Hare Rama Hare Krishna Temple in Kannur, Kerala
The closed door to the sanctum: It's sleep time for the Lord

Namaste, it is a lady bhakta and we strike a conversation. She tells me that the temple witnesses a lot of crowd and festivities on festive days and other special occasions. She further informs me that the temple land is on rent right now and hence is housed in a small space. Small in space it might as well be, but soon enough I find it very large in kindheartedness when I am invited for the prasadam, the temple meal. Perhaps, it is the Lord’s call and I gleefully accept it as a blessing. The thought that Lord did not want me to leave like that, empty handed and empty stomach makes me feel special. I am delighted.

The food is served on a banana leaf, the only one I have on a leaf in our entire Kannur trip, with a lot of love. Rice, dal, ladyfinger, cabbage and finally, a banana; everything comes in order, one after the other, everything is rhythmic. Needless to say, the meal is wholesome, fulfilling, nourishing and tastes absolutely divine, leaving me yearning for more. With utmost humility, mataji apologizes for us having missed out on the darshan and I appreciate her gesture of serving us the prasadam, the food of the Lord.

Temple meal or prasadam at ISKCON temple in Kannur, Kerala
My prasadam banana leaf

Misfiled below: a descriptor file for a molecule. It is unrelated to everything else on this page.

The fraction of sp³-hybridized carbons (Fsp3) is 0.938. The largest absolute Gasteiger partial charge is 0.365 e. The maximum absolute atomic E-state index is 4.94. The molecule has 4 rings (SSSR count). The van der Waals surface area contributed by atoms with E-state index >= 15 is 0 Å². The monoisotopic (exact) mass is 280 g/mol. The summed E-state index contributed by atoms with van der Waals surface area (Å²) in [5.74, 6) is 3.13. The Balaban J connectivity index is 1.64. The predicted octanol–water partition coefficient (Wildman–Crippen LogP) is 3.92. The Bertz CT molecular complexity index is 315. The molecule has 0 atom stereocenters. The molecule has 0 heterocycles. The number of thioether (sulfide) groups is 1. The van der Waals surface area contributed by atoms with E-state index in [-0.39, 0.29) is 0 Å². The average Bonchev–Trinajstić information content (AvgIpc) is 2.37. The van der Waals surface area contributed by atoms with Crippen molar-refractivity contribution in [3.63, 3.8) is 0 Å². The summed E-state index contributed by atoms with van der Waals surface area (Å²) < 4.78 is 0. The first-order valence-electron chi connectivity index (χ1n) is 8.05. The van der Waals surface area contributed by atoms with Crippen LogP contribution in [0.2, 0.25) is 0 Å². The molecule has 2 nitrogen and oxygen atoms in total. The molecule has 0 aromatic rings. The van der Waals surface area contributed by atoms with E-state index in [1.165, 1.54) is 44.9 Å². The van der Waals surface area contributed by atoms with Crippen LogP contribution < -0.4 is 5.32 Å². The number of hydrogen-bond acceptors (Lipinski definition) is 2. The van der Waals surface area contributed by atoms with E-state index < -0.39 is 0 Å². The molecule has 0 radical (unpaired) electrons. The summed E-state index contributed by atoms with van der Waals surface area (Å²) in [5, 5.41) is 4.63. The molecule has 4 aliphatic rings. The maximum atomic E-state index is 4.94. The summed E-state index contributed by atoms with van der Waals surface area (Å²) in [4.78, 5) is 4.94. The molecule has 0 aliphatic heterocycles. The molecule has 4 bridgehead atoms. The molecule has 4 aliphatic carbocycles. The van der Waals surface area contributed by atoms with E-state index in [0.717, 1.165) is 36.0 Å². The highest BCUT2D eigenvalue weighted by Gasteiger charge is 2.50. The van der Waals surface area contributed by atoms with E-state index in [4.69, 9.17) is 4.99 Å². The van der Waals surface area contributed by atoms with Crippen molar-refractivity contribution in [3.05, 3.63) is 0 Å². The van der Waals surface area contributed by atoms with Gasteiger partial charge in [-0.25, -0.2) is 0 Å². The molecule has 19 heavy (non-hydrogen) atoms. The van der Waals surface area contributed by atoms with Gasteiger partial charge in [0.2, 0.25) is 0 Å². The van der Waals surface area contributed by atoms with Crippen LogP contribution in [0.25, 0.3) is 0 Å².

Finally, it is time to leave. She bids us goodbye with a wishful request – Agli baar jaldi Kerala aana, bhagwan ki ichcha hogi toh phir mulaqat hogi (Do plan a visit to Kerala soon, God willing we will meet again). She says this while standing at the temple steps, right in front of the sanctum sanctorum, right in front of the Lord. Nodding, I make a move from the oasis of peace but carry something along... her voice in the form of an echo in the quiet of the environs. Her aura glowing in devotional fervor, her lovely smile, her humble voice; that I had carefully treasured with me that day continue to linger in my memories, even today... instilling faith that, her wish will come true soon, some day.

Address and contact number of the ISKCON Temple in Kannur:

MoopanPara, Highway Junction, Chirakkal, P.O. Kannur, Kerala, India.
Phone number: +91 (497) 2775299.


Travellers Tip: Guest house facility is not available in the temple.


Blogger Widgets